The defining feature of teacher labor markets in a typical developing country is that they are highly segmented. Salaries in the public sector are typically much higher than in the private sector. In many cases several times higher. As a result, many teachers in the private sector are in effect queuing for their chance at a public sector job. (To their immense credit, in some countries many teachers in the public system are also in this queue and can teach unpaid for months or years before ever receiving a salary.) Many countries also have a formally segmented public system, with relatively high-paid permanent teachers working alongside lower-paid teachers on temporary contracts. Studies suggest that contract teachers can achieve the same (limited) learning outcomes as permanent teachers, which might suggest a way of improving efficiency, but in practice it has proven hard to maintain a permanent dual-track system without labor organisation to extend the same pay and rights to contract workers.
Perhaps the most important feature of teacher pay in the public system is not its absolute level but its structure. Compared to workers with comparable skill in other sectors, public teachers tend to be overpaid at low levels of seniority and underpaid at higher levels.
So what can we do to improve teaching?
Overall, the most promising avenue for improving the quality of education received by children is likely to be helping the teachers we already have to improve. But improvements could also be made to how teachers are hired and managed, which could prove particularly important if millions of new teachers do enter education systems.
Though teacher supply increases with wages, at least in the short term, there seems to be little effect of unconditionally higher pay on student learning. But most evidence comes from studies of short-term effects among existing teachers. Evidence on effects in the long-term, on the supply of new teachers, or on changes in non-pecuniary compensation is scarcer. What seems most important is that recruitment, promotion, and pay are in some way linked to actual performance on the job rather than just time served or seniority. The spectre of “performance-related pay” raises maybe as much political opposition as contract teachers, but this may in part be due to a caricature of a system based purely on high-stakes test scores. Even just thinking narrowly about pupil test scores, the majority of teachers in developing countries do actually support the idea. But in practice, especially in the many places where robust testing infrastructure doesn’t exist, a more sustainable and scalable solution might instead be one that trusts and empowers headteachers and local managers to make decisions about teacher pay and recruitment based on their judgement.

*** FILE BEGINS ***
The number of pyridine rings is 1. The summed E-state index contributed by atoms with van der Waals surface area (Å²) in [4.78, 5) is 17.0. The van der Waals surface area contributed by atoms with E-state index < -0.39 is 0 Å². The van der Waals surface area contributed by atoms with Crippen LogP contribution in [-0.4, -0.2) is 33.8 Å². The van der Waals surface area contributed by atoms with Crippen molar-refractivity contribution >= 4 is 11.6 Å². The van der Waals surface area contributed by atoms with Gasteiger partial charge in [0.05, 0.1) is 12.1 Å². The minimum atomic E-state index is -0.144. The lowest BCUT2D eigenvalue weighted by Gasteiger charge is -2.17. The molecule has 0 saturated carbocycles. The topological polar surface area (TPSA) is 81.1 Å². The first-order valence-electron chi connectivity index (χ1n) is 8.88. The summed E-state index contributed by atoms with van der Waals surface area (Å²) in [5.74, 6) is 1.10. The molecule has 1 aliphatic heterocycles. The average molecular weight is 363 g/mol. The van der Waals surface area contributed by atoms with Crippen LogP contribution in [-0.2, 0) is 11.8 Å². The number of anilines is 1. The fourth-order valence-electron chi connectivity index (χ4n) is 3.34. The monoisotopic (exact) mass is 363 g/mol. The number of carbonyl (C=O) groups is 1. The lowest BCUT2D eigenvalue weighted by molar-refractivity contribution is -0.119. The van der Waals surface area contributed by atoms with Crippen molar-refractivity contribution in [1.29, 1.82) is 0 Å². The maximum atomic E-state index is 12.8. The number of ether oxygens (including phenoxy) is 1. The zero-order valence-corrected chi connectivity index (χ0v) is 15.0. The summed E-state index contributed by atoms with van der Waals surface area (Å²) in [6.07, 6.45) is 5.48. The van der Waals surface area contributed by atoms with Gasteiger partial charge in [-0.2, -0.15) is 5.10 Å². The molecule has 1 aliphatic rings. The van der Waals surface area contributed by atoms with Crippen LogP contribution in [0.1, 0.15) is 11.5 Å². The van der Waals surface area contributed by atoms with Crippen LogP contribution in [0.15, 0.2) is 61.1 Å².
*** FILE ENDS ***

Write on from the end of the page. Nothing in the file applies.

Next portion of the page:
How has coronavirus affected teachers?
Of course, schools in nearly all countries in the world have been closed for at least some portion of 2020. While we don’t have a comprehensive picture of the effects on teachers and teacher labor markets, there are some clear signs:
Where schools have remained open, the direct health risks to teachers do not seem to have been higher than any other occupation (for example in Sweden).
Where schools have been closed, there is an obvious and important distinction between public sector teachers, who have generally continued to receive a full salary, and private school teachers, who won’t have received anything whilst employers have been unable to charge fees.
During periods of school closure, teachers were generally not expected to report to work, though in some cases they continued to be responsible for delivering instruction remotely.
In the medium term, recessions typically lead to increases in applications for more secure public-sector jobs, raising the possibility that public-school systems may be able to select from a more competitive pool of applicants.
Read the full paper here.
CGD blog posts reflect the views of the authors, drawing on prior research and experience in their areas of expertise. CGD is a nonpartisan, independent organization and does not take institutional positions.